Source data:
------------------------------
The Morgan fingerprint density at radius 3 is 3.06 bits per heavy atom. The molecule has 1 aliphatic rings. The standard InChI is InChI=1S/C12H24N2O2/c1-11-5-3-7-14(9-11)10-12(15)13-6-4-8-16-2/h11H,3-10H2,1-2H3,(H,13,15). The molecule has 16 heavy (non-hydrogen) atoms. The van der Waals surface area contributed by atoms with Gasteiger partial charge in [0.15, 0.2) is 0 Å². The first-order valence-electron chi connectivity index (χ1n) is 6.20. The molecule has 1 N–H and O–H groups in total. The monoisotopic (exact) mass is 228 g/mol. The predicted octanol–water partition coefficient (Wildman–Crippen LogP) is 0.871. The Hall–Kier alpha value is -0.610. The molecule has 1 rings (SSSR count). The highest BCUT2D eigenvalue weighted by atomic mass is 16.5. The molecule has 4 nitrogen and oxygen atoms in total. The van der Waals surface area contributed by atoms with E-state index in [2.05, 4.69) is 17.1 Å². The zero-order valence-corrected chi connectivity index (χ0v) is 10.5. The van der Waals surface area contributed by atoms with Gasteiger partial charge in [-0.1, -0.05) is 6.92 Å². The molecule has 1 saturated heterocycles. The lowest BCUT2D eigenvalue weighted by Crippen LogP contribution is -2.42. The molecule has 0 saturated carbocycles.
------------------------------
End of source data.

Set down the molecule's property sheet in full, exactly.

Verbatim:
The Morgan fingerprint density at radius 3 is 3.06 bits per heavy atom. The molecule has 1 aliphatic rings. The standard InChI is InChI=1S/C12H24N2O2/c1-11-5-3-7-14(9-11)10-12(15)13-6-4-8-16-2/h11H,3-10H2,1-2H3,(H,13,15). The molecule has 16 heavy (non-hydrogen) atoms. The van der Waals surface area contributed by atoms with Gasteiger partial charge in [0.15, 0.2) is 0 Å². The first-order valence-electron chi connectivity index (χ1n) is 6.20. The molecule has 1 N–H and O–H groups in total. The monoisotopic (exact) mass is 228 g/mol. The predicted octanol–water partition coefficient (Wildman–Crippen LogP) is 0.871. The Hall–Kier alpha value is -0.610. The molecule has 1 rings (SSSR count). The highest BCUT2D eigenvalue weighted by atomic mass is 16.5. The molecule has 4 nitrogen and oxygen atoms in total. The van der Waals surface area contributed by atoms with E-state index in [2.05, 4.69) is 17.1 Å². The zero-order valence-corrected chi connectivity index (χ0v) is 10.5. The van der Waals surface area contributed by atoms with Gasteiger partial charge in [-0.1, -0.05) is 6.92 Å². The molecule has 1 saturated heterocycles. The lowest BCUT2D eigenvalue weighted by Crippen LogP contribution is -2.42. The molecule has 0 saturated carbocycles.